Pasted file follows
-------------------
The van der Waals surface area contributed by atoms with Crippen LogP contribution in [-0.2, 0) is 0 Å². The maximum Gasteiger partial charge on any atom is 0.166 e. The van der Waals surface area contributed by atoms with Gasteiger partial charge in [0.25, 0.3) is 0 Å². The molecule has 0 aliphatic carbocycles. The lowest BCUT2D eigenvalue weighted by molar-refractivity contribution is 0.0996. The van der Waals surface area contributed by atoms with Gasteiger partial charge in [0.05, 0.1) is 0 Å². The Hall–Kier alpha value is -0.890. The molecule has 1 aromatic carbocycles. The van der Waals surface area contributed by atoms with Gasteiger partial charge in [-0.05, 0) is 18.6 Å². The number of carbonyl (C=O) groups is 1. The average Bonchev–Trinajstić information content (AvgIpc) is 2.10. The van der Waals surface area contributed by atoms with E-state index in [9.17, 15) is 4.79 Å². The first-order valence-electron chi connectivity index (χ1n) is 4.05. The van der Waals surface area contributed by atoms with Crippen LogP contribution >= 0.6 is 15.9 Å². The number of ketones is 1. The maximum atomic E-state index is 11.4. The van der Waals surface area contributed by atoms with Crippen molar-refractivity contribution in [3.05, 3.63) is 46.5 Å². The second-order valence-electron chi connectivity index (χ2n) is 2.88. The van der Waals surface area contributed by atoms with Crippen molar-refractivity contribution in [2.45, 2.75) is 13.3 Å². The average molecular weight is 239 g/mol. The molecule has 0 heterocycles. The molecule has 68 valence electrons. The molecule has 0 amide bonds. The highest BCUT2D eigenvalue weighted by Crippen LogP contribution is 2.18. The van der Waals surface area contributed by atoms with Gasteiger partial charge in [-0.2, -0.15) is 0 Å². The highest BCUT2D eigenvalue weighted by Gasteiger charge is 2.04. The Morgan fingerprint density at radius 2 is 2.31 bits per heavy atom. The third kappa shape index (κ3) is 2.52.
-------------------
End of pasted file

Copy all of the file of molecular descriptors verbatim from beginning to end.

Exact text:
The van der Waals surface area contributed by atoms with Crippen LogP contribution in [-0.2, 0) is 0 Å². The maximum Gasteiger partial charge on any atom is 0.166 e. The van der Waals surface area contributed by atoms with Gasteiger partial charge in [0.25, 0.3) is 0 Å². The molecule has 0 aliphatic carbocycles. The lowest BCUT2D eigenvalue weighted by molar-refractivity contribution is 0.0996. The van der Waals surface area contributed by atoms with Gasteiger partial charge in [0.05, 0.1) is 0 Å². The Hall–Kier alpha value is -0.890. The molecule has 1 aromatic carbocycles. The van der Waals surface area contributed by atoms with Gasteiger partial charge in [-0.05, 0) is 18.6 Å². The number of carbonyl (C=O) groups is 1. The average Bonchev–Trinajstić information content (AvgIpc) is 2.10. The van der Waals surface area contributed by atoms with E-state index in [9.17, 15) is 4.79 Å². The first-order valence-electron chi connectivity index (χ1n) is 4.05. The van der Waals surface area contributed by atoms with Crippen LogP contribution >= 0.6 is 15.9 Å². The number of ketones is 1. The maximum atomic E-state index is 11.4. The van der Waals surface area contributed by atoms with Crippen molar-refractivity contribution in [3.05, 3.63) is 46.5 Å². The second-order valence-electron chi connectivity index (χ2n) is 2.88. The van der Waals surface area contributed by atoms with Crippen molar-refractivity contribution in [2.45, 2.75) is 13.3 Å². The average molecular weight is 239 g/mol. The molecule has 0 heterocycles. The molecule has 68 valence electrons. The molecule has 0 amide bonds. The highest BCUT2D eigenvalue weighted by Crippen LogP contribution is 2.18. The van der Waals surface area contributed by atoms with Gasteiger partial charge in [-0.2, -0.15) is 0 Å². The highest BCUT2D eigenvalue weighted by Gasteiger charge is 2.04. The Morgan fingerprint density at radius 2 is 2.31 bits per heavy atom. The third kappa shape index (κ3) is 2.52.